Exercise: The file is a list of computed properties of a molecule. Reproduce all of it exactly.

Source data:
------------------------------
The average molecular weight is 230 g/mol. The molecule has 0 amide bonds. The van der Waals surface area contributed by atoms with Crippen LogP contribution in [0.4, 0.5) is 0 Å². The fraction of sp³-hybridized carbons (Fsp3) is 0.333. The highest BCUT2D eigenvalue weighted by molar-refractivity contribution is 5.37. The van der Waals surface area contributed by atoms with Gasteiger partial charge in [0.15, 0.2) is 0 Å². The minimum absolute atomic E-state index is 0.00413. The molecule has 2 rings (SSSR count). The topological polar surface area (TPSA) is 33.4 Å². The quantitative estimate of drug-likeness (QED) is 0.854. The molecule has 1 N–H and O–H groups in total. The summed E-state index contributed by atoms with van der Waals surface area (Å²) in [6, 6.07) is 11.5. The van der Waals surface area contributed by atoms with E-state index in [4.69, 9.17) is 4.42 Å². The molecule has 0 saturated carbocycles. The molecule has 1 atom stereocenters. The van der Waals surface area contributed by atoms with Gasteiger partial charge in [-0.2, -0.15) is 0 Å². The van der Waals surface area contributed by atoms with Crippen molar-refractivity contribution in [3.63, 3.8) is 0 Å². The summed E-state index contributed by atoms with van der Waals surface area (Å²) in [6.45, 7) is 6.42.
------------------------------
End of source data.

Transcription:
The average molecular weight is 230 g/mol. The molecule has 0 amide bonds. The van der Waals surface area contributed by atoms with Crippen LogP contribution in [0.4, 0.5) is 0 Å². The fraction of sp³-hybridized carbons (Fsp3) is 0.333. The highest BCUT2D eigenvalue weighted by molar-refractivity contribution is 5.37. The van der Waals surface area contributed by atoms with Gasteiger partial charge in [0.15, 0.2) is 0 Å². The minimum absolute atomic E-state index is 0.00413. The molecule has 2 rings (SSSR count). The topological polar surface area (TPSA) is 33.4 Å². The quantitative estimate of drug-likeness (QED) is 0.854. The molecule has 1 N–H and O–H groups in total. The summed E-state index contributed by atoms with van der Waals surface area (Å²) in [6, 6.07) is 11.5. The van der Waals surface area contributed by atoms with E-state index in [4.69, 9.17) is 4.42 Å². The molecule has 0 saturated carbocycles. The molecule has 1 atom stereocenters. The van der Waals surface area contributed by atoms with Gasteiger partial charge in [-0.2, -0.15) is 0 Å². The van der Waals surface area contributed by atoms with Crippen molar-refractivity contribution in [3.63, 3.8) is 0 Å². The summed E-state index contributed by atoms with van der Waals surface area (Å²) in [6.45, 7) is 6.42.